"We must first touch people's hearts before asking for a hand." - John C. Maxwell

No one wants to work for someone they can't stand to be around. It makes getting work done much more painful than it needs to be, and we can't truly be fulfilled by the work we do, much less succeed in it long-term, if we don't enjoy it. To invest in relationships with your subordinates is to make their lives and work more enjoyable, trust me.

I have encountered people who think that the job and the organization's mission are "all that matters." Feelings and showcasing empathy are not as important, but that isn't the way of an effective leader. A manager's mentality focuses strictly on the organization's results and nothing more.

Don't get it twisted. Results and productivity are vital to leading because they are the fruits generated by the team's labor, but they aren't all that matter.

If you care only about "getting the job done" and not about the people who do the actual work, then understand that you're strictly managing, not leading.

Leadership requires much more from each of us. We don't get to decide what kind of baggage we inherit when we must work with others, just like we don't get to choose any of the circumstances that we must sometimes face in life. Leading is about taking what you have and making it better by investing in our most precious asset, people, because, without them, there is no leadership and there is no success.

On the Navy's ships, maintenance must be conducted routinely to ensure that vital systems such as engines, generators, and other equipment function adequately to perform their operations as an instrument of national defense. Without this periodic maintenance, equipment breaks down and malfunctions, at best, and causes catastrophic casualties in which people could die at worst.

As leaders, we must conduct the necessary maintenance on our people to function and succeed for themselves and the organization we collectively serve. People in positions of authority struggle with this because it's difficult. Still, as leaders, we need to safeguard and consider our people's needs on the journeys commensurate with our cause.

"When dealing with people, remember you are not dealing with creatures of logic, but creatures of emotion." - Dale Carnegie


"You can take my factories, burn up my buildings, but give me my people, and I’ll build the business right back again." - Henry Ford

There is a big difference between commanding respect and demanding it. On average, people will never honestly go the extra mile for those in charge unless they feel their leaders are vested in their happiness and well-being. This is the bedrock for trust, and all great leaders make a point of taking an interest in their subordinates by listening to them more than they do the talking.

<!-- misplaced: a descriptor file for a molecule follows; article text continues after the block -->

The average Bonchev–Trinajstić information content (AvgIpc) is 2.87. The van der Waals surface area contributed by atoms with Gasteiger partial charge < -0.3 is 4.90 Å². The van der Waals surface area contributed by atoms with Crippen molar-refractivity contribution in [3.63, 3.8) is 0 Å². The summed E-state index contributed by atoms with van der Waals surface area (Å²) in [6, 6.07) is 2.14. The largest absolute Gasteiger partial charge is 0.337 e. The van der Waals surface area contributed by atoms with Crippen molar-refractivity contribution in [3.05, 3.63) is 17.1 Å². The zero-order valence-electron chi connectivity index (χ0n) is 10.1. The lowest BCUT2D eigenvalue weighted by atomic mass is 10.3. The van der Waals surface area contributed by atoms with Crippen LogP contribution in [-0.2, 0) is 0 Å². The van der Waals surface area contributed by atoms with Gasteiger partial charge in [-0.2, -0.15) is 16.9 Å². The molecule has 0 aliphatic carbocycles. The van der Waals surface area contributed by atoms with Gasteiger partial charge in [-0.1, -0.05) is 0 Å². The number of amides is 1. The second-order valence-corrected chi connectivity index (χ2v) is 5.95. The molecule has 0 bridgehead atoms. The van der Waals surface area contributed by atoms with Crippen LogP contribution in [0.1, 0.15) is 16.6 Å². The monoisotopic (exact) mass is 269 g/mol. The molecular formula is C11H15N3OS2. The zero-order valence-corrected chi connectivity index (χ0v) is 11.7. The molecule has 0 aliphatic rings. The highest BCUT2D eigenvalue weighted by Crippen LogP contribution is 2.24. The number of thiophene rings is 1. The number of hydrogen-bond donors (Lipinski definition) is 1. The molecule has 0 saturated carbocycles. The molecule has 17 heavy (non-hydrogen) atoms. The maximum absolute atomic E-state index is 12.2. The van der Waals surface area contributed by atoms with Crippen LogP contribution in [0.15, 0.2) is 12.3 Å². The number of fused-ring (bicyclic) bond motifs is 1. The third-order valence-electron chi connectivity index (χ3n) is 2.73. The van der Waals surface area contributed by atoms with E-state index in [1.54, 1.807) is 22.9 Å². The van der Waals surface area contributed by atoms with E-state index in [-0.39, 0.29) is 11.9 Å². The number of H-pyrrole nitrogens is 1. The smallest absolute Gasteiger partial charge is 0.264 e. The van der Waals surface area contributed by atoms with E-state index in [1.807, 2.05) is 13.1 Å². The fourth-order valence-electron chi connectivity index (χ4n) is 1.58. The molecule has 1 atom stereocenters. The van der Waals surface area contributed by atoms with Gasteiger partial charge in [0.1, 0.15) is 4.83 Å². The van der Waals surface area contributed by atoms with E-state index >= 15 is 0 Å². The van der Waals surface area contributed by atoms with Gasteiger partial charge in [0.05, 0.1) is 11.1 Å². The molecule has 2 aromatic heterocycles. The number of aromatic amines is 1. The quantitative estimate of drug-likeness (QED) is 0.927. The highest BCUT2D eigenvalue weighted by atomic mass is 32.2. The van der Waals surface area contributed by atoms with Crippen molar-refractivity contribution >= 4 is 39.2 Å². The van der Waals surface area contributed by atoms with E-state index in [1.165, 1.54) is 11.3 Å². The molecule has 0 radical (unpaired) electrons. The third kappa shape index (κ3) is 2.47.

Your people should follow you because they want to and not because they are forced to. Learn about them and take a genuine interest in their lives. It will pay dividends in the relationship, the organization, and its goals.

"You can make more friends in two months by becoming interested in other people than you can in two years by trying to get other people interested in you." - Dale Carnegie


"Assumptions are the termites of relationships." - Henry Winkler

My parents taught me to be wary of making assumptions about anyone or anything. 90% of the time, there is much more to any situation than initially perceived.

I have learned that good leaders are slow to anger and quick to ask questions. This tendency to be inquisitive rather than implacable indicates a leader's steadfastness. People will always look to those in charge to carefully study and consider their reactions to certain situations. When we draw assumptions rather than take a pause and ask the right questions, we often create more issues that can erode relationships and affect our team's cohesion as a whole.

In moments of crisis, we must stay calm, keep our heads, and assume nothing because our people will look to us for guidance and counsel. How we react can mean everything in the right situations (and most certainly the wrong ones).

"Don't build roadblocks out of assumptions." - Lorii Myers


"Success is a poor teacher. We learn the most about ourselves when we fail, so don't be afraid of failing. Failing is part of the process of success. You cannot have success without failure." - Robert Kiyosaki

Failure is life's greatest teacher. Take any successful entrepreneur, businessman, military leader, or CEO and dig deep enough into their lives; you might just be surprised by what you learn about them.

Failure is inevitable, and to become great, we must resign ourselves to the reality that this is just one of many burdens of life. Of course, no one wants to experience loss, but nothing worth having in this life is easily achieved; the best things must come with hard work, perseverance, grit, and sometimes sacrifice.

Good leaders recognize the importance of failure and take measures to learn from it; so long as they keep moving forward and implement the lessons learned from their shortcomings, victories can remain in sight.

Additionally, organizations look to their leaders for guidance and wisdom when failures occur. When all eyes are on you to determine what's next, it's important to maintain composure and seek solutions for moving forward. Instances of loss are when the victories are indeed won because the moments when any team is most defeated are when a leader must shine to do their best work.